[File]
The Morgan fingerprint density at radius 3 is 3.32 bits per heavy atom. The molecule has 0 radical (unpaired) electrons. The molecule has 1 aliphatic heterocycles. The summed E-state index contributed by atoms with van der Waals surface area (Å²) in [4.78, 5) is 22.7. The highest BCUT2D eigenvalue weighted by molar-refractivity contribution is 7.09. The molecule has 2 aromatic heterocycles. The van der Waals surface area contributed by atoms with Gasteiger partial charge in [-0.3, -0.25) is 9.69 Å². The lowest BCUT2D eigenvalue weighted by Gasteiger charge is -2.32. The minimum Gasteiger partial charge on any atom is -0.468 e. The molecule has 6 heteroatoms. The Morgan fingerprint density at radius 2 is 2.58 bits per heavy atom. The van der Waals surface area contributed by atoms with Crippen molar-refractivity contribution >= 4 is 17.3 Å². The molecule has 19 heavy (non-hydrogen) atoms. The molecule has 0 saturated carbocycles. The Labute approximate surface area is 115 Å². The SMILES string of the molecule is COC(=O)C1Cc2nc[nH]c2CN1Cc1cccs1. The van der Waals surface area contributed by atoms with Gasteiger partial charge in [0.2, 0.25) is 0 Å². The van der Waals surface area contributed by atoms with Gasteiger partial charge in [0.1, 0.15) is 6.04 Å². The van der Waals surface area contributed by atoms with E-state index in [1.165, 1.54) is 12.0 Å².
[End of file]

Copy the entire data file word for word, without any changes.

The Morgan fingerprint density at radius 3 is 3.32 bits per heavy atom. The molecule has 0 radical (unpaired) electrons. The molecule has 1 aliphatic heterocycles. The summed E-state index contributed by atoms with van der Waals surface area (Å²) in [4.78, 5) is 22.7. The highest BCUT2D eigenvalue weighted by molar-refractivity contribution is 7.09. The molecule has 2 aromatic heterocycles. The van der Waals surface area contributed by atoms with Gasteiger partial charge in [-0.3, -0.25) is 9.69 Å². The lowest BCUT2D eigenvalue weighted by Gasteiger charge is -2.32. The minimum Gasteiger partial charge on any atom is -0.468 e. The molecule has 6 heteroatoms. The Morgan fingerprint density at radius 2 is 2.58 bits per heavy atom. The van der Waals surface area contributed by atoms with Crippen molar-refractivity contribution >= 4 is 17.3 Å². The molecule has 19 heavy (non-hydrogen) atoms. The molecule has 0 saturated carbocycles. The Labute approximate surface area is 115 Å². The SMILES string of the molecule is COC(=O)C1Cc2nc[nH]c2CN1Cc1cccs1. The van der Waals surface area contributed by atoms with Gasteiger partial charge in [0.2, 0.25) is 0 Å². The van der Waals surface area contributed by atoms with Gasteiger partial charge in [0.1, 0.15) is 6.04 Å². The van der Waals surface area contributed by atoms with E-state index in [1.165, 1.54) is 12.0 Å².